Apple's new headquarters in Cupertino, California, is on a 175-acre site and is often described as a spaceship. But the building, which was designed by Sir Norman Foster, looks more like a machine that, when activated by some mad scientist, will generate a massive black hole in Cupertino. Anything with imagination will be sucked into it and lost forever. This is certainly the architecture of "decline and fall."
Apple Park is supposed to be futuristic, but as you look and drive around (walking is impossible in this ugly suburb), you get the impression that this is not a new beginning but the end of something that was once huge and invincible. There is no future to be found here.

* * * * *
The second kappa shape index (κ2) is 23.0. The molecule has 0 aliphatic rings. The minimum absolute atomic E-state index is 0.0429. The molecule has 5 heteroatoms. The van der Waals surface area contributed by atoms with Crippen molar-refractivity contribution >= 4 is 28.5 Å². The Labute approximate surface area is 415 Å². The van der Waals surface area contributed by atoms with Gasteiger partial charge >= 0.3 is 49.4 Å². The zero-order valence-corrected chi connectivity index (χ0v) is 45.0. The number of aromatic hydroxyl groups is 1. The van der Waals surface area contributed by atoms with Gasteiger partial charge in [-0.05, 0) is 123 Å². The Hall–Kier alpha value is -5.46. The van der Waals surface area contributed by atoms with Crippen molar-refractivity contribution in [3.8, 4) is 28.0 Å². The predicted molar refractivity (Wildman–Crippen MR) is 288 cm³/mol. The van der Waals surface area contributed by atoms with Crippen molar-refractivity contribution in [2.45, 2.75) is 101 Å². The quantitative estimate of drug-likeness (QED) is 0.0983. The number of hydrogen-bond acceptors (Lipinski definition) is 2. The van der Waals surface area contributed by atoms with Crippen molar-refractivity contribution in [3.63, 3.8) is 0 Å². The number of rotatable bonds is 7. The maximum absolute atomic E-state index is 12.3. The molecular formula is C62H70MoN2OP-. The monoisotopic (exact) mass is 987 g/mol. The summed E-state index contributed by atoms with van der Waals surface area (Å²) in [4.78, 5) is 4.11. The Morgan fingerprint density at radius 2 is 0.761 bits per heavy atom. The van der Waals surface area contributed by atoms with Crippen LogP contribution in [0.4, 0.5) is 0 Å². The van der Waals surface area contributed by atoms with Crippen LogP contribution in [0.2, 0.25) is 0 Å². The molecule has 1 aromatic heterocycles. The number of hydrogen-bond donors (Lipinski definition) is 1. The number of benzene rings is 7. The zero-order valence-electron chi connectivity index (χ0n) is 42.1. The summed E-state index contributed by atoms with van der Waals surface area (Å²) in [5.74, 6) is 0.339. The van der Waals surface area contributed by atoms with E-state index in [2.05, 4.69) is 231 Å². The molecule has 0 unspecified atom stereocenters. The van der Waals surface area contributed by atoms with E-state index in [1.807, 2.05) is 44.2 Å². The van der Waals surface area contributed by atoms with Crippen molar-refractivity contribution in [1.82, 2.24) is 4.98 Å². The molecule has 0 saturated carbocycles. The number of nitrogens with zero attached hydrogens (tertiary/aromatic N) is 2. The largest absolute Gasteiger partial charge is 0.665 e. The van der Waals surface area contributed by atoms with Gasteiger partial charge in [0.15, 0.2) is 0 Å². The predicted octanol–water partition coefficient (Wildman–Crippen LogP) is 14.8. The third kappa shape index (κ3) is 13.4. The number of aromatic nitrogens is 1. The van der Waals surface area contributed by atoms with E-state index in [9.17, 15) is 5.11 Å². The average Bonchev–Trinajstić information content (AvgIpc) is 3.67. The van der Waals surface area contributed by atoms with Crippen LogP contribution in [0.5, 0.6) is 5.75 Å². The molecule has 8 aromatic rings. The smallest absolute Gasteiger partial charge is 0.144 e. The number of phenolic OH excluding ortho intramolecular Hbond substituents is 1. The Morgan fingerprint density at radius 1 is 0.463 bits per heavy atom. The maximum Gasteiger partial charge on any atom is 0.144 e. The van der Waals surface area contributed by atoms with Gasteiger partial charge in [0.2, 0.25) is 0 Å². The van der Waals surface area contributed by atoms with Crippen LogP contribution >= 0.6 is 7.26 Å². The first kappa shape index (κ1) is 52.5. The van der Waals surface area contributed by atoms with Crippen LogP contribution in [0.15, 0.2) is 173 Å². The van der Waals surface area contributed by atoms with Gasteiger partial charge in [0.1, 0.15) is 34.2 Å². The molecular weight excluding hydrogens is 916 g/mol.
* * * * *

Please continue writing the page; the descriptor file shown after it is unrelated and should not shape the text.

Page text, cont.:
All you can see from the entrance, or over a fence, or rising above drought-resistant plants, is the history of something that came, conquered, made loads of money, and finally ran out of good ideas. The headquarters, which has more parking spaces than offices, also marks the end of suburban corporate architecture. There is nothing beyond the point of this campus. Once you reach it, you make a U-turn and return to the city.